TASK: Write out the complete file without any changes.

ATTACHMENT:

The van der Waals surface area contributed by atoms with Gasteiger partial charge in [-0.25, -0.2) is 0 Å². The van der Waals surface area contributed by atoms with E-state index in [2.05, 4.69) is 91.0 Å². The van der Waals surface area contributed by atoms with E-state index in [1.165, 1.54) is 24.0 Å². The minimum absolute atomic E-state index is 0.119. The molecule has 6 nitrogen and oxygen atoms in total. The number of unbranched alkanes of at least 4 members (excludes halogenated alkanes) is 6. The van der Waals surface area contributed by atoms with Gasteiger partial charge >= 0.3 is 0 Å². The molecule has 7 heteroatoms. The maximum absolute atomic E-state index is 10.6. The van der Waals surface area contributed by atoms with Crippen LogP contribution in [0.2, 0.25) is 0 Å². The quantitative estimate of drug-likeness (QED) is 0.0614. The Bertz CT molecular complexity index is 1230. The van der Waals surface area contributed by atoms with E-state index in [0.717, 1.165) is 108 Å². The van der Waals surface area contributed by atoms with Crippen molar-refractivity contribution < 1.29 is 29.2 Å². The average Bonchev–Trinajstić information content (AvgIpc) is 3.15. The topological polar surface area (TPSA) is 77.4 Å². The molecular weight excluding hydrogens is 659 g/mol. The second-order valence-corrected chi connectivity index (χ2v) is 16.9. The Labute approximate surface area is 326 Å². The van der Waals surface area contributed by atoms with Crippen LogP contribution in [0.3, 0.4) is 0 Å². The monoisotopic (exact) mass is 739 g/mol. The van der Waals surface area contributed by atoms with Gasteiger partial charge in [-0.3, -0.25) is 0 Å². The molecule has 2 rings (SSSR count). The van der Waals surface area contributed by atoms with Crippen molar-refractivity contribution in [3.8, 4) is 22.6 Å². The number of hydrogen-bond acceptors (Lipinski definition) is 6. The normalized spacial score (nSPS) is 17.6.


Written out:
The van der Waals surface area contributed by atoms with Gasteiger partial charge in [-0.25, -0.2) is 0 Å². The van der Waals surface area contributed by atoms with E-state index in [2.05, 4.69) is 91.0 Å². The van der Waals surface area contributed by atoms with E-state index in [1.165, 1.54) is 24.0 Å². The minimum absolute atomic E-state index is 0.119. The molecule has 6 nitrogen and oxygen atoms in total. The number of unbranched alkanes of at least 4 members (excludes halogenated alkanes) is 6. The van der Waals surface area contributed by atoms with Gasteiger partial charge >= 0.3 is 0 Å². The molecule has 7 heteroatoms. The maximum absolute atomic E-state index is 10.6. The van der Waals surface area contributed by atoms with Crippen LogP contribution in [0.2, 0.25) is 0 Å². The quantitative estimate of drug-likeness (QED) is 0.0614. The Bertz CT molecular complexity index is 1230. The van der Waals surface area contributed by atoms with E-state index in [0.717, 1.165) is 108 Å². The van der Waals surface area contributed by atoms with Crippen molar-refractivity contribution < 1.29 is 29.2 Å². The average Bonchev–Trinajstić information content (AvgIpc) is 3.15. The topological polar surface area (TPSA) is 77.4 Å². The molecular weight excluding hydrogens is 659 g/mol. The second-order valence-corrected chi connectivity index (χ2v) is 16.9. The Labute approximate surface area is 326 Å². The van der Waals surface area contributed by atoms with Crippen LogP contribution in [0.3, 0.4) is 0 Å². The monoisotopic (exact) mass is 739 g/mol. The van der Waals surface area contributed by atoms with Gasteiger partial charge in [-0.3, -0.25) is 0 Å². The molecule has 2 rings (SSSR count). The van der Waals surface area contributed by atoms with Crippen molar-refractivity contribution in [3.8, 4) is 22.6 Å². The number of hydrogen-bond acceptors (Lipinski definition) is 6. The normalized spacial score (nSPS) is 17.6.